On July 9th, the IRS issued Notice 2013-45 announcing that certain reporting requirements under the Patient Protection and Affordable Care Act (“PPACA”) would be delayed for one year.  Specifically, Notice 2013-45 states that certain tax Code reporting requirements will not apply for 2014 and, instead, are delayed for one year (presumably meaning that the first reports required to be filed will have to be submitted in January 2016).  In addition, because the information otherwise required to be reported is vital to the IRS’s ability to assess and collect the employer “play or pay” penalties under PPACA, imposition of the penalties are likewise delayed and will not apply until 2015.  Finally, Notice 2013-45 clarifies that additional guidance will be issued later this summer regarding these employer reporting requirements under PPACA.

Specifically there are two reporting requirements that are delayed for one year: (1) Code section 6055 reporting, which requires insurers and self-funded employer plan sponsors to report to the IRS and plan participants whether plan coverage offers minimum essential health coverage in compliance with the employer mandate; and (2) Code section 6056, which requires applicable large employers of 50 or more employees to report to the IRS and plan participants specific information regarding its employer-provided coverage and the employees covered thereunder.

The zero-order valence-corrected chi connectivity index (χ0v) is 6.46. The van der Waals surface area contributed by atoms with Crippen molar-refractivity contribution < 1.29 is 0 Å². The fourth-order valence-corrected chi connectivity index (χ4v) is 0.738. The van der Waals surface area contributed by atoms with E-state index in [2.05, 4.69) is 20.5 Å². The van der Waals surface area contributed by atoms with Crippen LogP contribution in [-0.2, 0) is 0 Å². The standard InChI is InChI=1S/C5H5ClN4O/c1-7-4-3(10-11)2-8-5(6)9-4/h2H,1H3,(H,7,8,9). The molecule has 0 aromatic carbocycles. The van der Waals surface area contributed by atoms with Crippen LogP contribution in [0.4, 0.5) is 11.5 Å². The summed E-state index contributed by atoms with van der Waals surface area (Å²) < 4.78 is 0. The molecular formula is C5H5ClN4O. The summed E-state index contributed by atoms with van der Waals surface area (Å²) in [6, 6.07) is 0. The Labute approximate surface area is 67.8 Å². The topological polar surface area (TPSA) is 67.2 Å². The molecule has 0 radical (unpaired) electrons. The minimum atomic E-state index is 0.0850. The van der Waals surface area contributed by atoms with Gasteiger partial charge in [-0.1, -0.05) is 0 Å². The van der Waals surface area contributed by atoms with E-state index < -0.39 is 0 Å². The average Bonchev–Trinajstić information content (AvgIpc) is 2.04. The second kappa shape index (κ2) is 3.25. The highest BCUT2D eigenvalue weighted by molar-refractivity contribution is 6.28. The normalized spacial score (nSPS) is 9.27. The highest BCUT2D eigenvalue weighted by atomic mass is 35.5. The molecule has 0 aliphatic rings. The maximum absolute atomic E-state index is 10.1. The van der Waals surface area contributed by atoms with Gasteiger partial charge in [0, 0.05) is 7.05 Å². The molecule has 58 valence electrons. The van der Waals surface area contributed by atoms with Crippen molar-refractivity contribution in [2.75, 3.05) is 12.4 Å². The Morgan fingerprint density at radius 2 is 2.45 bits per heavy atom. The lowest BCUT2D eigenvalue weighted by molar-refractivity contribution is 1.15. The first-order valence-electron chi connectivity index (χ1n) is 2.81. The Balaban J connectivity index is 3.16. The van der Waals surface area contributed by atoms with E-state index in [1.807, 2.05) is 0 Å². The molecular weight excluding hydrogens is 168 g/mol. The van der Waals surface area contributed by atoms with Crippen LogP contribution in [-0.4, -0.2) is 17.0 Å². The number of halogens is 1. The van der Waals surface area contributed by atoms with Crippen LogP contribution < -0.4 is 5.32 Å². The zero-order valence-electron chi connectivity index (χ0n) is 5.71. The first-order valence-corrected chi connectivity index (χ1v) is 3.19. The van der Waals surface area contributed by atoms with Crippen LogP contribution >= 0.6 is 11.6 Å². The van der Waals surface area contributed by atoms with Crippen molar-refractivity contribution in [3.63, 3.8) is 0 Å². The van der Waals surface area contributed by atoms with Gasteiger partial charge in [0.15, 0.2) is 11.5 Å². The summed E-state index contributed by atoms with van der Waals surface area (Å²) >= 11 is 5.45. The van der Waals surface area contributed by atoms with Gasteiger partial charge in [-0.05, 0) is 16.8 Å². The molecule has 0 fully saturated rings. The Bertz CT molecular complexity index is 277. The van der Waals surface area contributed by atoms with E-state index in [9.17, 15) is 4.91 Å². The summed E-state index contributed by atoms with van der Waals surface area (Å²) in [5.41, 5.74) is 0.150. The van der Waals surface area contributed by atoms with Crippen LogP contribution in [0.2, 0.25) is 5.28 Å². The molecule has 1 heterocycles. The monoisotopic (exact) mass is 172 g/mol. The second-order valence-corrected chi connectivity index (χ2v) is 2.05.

It should be stressed that the IRS transition relief is limited to a delay in the effective date of the Code section 6055 and 6056 employer reporting obligations and delayed imposition of the penalties under the employer mandate.  The Notice specifically states that this delay has no effect on other PPACA requirements.  Absent guidance to the contrary, therefore, the various coverage mandates under PPACA continue to apply or will otherwise become effective in 2014.  For example, the 90-day waiting period rule is still scheduled to become effective in 2014.  Under that rule, a plan cannot enforce a waiting period beyond 90 days of the date an employee otherwise meets the plan eligibility provisions.  Likewise, the requirement that an employer must notify its employees of the existence of the public health insurance exchanges (a/k/a “marketplaces”) prior to October 1, 2103 remains effective.

What the Delay Means for Employer and Plan Sponsors